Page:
Acknowledgments xiiAbout the Author xvPreface xviChapter 1 From Problem-Solving to Problem-Finding 1Chapter 2 Circumvent the Gatekeepers 27Chapter 3 Become an Ethnographer 53Chapter 4 Hunt for Patterns 73Chapter 5 Connect the Dots 95Chapter 6 Encourage Useful Failures 119Chapter 7 Teach How to Talk and Listen 139Chapter 8 Watch the Game Film 161Chapter 9 The Mindset of a Problem-Finder 185Index 195
Problems remain hidden in organizations for a number of reasons, including fear, organizational complexity, gatekeepers who insulate leaders from problems that are coming up, and finally, an overemphasis on formal analysis in place of intuition and observation. This book lays out the key skills and capabilities required to ensure that problems do not remain hidden in your organization. It explains how leaders can become effective problem finders, unearthing problems before they destroy an organization. The book explains how leaders can become an anthropologist, going out and observe how employees, customers, and suppliers actually behave. It then goes on to present how they can circumvent the gatekeepers, so they can go directly to the source to see and hear the raw data; hunt for patterns, including refining your individual and collective pattern recognition capability; "connect the dots" among issues that may initially seem unrelated, but in fact, have a great deal in common; give front-line employees training in a communication technique; encourage useful mistakes, including create a "Red Pencil Award"; and watch the game film, where leaders reflect systematically on their own organization's conduct and performance, as well as on the behavior and performance of competitors.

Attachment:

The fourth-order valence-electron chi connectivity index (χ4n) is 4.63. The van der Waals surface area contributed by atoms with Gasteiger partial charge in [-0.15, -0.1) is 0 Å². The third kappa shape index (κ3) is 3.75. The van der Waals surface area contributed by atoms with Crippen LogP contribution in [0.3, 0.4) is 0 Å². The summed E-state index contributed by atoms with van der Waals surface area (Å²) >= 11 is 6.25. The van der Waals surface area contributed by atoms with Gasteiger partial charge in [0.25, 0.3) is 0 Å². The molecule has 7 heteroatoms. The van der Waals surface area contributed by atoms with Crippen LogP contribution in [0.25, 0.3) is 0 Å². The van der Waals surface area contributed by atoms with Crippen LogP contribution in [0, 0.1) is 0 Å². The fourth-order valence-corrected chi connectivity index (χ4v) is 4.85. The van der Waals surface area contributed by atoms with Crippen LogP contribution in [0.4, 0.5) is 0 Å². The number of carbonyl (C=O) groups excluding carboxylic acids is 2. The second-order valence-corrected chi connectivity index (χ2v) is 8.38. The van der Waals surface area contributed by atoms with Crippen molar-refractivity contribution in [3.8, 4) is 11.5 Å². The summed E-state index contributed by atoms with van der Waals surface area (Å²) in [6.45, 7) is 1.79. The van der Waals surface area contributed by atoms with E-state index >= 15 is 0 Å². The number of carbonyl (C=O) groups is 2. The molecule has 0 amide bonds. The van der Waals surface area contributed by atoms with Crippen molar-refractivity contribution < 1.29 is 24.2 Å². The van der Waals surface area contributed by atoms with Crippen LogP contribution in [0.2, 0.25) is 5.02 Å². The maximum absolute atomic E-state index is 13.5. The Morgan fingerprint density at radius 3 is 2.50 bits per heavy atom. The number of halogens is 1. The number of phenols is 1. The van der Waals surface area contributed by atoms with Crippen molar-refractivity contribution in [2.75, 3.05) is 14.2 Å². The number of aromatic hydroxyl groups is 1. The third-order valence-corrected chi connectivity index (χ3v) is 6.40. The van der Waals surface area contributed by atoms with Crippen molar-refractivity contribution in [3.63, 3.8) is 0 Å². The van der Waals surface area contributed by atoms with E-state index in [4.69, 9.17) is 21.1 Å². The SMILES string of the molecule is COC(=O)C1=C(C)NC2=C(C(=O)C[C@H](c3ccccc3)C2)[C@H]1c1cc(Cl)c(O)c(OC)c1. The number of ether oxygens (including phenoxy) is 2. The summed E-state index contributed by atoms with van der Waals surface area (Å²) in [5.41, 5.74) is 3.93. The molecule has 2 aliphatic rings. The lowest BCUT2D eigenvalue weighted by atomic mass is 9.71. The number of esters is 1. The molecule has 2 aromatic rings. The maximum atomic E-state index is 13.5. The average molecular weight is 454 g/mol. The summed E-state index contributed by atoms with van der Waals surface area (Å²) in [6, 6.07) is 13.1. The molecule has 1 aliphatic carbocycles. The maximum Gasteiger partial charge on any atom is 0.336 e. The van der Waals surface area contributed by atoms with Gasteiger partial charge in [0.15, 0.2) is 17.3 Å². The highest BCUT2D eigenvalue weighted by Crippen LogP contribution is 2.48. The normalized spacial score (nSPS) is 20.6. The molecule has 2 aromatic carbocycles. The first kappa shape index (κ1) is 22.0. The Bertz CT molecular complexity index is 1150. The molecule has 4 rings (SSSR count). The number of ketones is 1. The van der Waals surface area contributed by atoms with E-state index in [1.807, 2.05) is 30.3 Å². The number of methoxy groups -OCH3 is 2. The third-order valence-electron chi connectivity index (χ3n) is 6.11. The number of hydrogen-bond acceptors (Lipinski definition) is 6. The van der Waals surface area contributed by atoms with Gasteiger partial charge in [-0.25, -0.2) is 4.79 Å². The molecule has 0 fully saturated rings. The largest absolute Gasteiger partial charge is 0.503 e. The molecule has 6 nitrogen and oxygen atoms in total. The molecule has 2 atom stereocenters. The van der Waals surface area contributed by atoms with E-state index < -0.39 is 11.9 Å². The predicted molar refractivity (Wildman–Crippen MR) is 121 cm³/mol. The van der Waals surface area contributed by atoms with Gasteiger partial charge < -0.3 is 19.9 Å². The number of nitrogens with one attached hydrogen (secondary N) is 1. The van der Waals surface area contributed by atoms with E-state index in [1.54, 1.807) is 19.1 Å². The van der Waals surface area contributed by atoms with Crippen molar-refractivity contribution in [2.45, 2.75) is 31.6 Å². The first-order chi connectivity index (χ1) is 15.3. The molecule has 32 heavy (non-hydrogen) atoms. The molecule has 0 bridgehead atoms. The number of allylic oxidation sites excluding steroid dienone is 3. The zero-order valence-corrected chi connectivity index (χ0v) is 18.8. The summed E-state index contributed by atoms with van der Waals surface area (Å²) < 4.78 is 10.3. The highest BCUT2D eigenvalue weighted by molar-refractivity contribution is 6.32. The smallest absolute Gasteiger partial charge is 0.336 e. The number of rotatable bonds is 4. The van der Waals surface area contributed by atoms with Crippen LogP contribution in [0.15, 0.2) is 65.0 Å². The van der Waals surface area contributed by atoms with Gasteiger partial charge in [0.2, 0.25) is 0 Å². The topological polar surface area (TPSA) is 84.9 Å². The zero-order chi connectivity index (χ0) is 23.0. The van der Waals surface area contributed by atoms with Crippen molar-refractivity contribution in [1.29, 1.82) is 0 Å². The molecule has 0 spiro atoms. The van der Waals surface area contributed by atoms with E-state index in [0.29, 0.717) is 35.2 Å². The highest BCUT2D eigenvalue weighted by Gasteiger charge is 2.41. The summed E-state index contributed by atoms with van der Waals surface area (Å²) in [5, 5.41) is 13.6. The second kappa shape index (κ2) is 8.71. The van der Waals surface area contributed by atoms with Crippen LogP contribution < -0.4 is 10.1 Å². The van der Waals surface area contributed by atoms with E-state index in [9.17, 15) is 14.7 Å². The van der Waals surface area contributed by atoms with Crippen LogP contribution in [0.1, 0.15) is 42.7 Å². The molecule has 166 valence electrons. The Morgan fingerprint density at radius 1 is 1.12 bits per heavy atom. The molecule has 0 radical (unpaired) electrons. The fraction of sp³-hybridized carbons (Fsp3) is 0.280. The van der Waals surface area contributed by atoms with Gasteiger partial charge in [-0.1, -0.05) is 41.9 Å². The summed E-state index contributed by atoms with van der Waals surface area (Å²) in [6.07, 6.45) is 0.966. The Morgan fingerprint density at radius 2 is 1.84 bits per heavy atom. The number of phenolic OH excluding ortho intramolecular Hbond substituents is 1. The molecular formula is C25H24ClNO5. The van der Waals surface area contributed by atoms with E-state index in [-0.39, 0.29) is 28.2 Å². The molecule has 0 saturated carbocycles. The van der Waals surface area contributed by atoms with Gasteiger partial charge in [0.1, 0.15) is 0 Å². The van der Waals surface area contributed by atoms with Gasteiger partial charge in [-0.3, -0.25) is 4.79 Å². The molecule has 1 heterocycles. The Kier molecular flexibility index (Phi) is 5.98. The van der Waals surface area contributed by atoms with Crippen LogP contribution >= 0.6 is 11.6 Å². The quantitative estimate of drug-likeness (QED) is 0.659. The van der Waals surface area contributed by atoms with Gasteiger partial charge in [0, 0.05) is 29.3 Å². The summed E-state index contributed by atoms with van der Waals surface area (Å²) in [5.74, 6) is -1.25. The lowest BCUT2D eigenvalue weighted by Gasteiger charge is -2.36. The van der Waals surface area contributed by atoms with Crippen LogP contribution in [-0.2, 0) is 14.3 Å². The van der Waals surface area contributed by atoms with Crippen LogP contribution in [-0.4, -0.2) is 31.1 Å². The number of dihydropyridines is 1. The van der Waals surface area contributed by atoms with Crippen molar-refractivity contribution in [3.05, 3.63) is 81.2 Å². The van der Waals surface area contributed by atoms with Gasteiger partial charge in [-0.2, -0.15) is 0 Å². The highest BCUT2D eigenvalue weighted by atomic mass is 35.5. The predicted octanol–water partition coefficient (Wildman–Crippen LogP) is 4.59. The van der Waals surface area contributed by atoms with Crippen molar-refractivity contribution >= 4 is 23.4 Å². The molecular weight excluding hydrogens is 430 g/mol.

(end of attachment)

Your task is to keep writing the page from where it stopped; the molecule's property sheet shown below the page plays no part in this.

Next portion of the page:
Michael A. Roberto is the Trustee Professor of Management at Bryant University in Smithfield, Rhode Island, after six years as a faculty member at Harvard Business School. His research, teaching, and consulting focus on strategic decision-making processes and senior management teams. He is the author of Why Great Leaders Don't Take Yes for an Answer (Wharton School Publishing, 2005).